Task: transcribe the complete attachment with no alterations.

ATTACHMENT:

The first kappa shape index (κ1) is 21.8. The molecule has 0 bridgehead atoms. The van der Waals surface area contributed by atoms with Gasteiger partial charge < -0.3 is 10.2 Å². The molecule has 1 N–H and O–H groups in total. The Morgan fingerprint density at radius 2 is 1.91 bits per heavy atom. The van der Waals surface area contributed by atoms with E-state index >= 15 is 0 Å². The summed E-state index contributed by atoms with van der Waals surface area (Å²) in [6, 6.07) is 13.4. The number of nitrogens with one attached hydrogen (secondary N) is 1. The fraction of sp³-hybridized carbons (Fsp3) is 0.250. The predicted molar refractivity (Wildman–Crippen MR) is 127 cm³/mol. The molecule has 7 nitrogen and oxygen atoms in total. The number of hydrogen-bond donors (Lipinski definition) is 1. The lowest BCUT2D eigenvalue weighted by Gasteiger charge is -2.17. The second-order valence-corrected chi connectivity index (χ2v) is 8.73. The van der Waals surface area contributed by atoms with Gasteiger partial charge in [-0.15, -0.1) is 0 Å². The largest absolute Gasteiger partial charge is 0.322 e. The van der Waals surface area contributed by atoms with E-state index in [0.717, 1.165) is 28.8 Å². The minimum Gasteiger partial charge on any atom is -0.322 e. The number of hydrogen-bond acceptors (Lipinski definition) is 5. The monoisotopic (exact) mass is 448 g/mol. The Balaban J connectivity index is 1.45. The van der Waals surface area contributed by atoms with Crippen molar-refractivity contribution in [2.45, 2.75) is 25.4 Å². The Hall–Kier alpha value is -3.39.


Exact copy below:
The first kappa shape index (κ1) is 21.8. The molecule has 0 bridgehead atoms. The van der Waals surface area contributed by atoms with Gasteiger partial charge < -0.3 is 10.2 Å². The molecule has 1 N–H and O–H groups in total. The Morgan fingerprint density at radius 2 is 1.91 bits per heavy atom. The van der Waals surface area contributed by atoms with E-state index >= 15 is 0 Å². The summed E-state index contributed by atoms with van der Waals surface area (Å²) in [6, 6.07) is 13.4. The number of nitrogens with one attached hydrogen (secondary N) is 1. The fraction of sp³-hybridized carbons (Fsp3) is 0.250. The predicted molar refractivity (Wildman–Crippen MR) is 127 cm³/mol. The molecule has 7 nitrogen and oxygen atoms in total. The number of hydrogen-bond donors (Lipinski definition) is 1. The lowest BCUT2D eigenvalue weighted by Gasteiger charge is -2.17. The second-order valence-corrected chi connectivity index (χ2v) is 8.73. The van der Waals surface area contributed by atoms with Gasteiger partial charge in [-0.15, -0.1) is 0 Å². The largest absolute Gasteiger partial charge is 0.322 e. The van der Waals surface area contributed by atoms with E-state index in [0.717, 1.165) is 28.8 Å². The minimum Gasteiger partial charge on any atom is -0.322 e. The number of hydrogen-bond acceptors (Lipinski definition) is 5. The monoisotopic (exact) mass is 448 g/mol. The Balaban J connectivity index is 1.45. The van der Waals surface area contributed by atoms with Crippen molar-refractivity contribution in [2.45, 2.75) is 25.4 Å². The Hall–Kier alpha value is -3.39.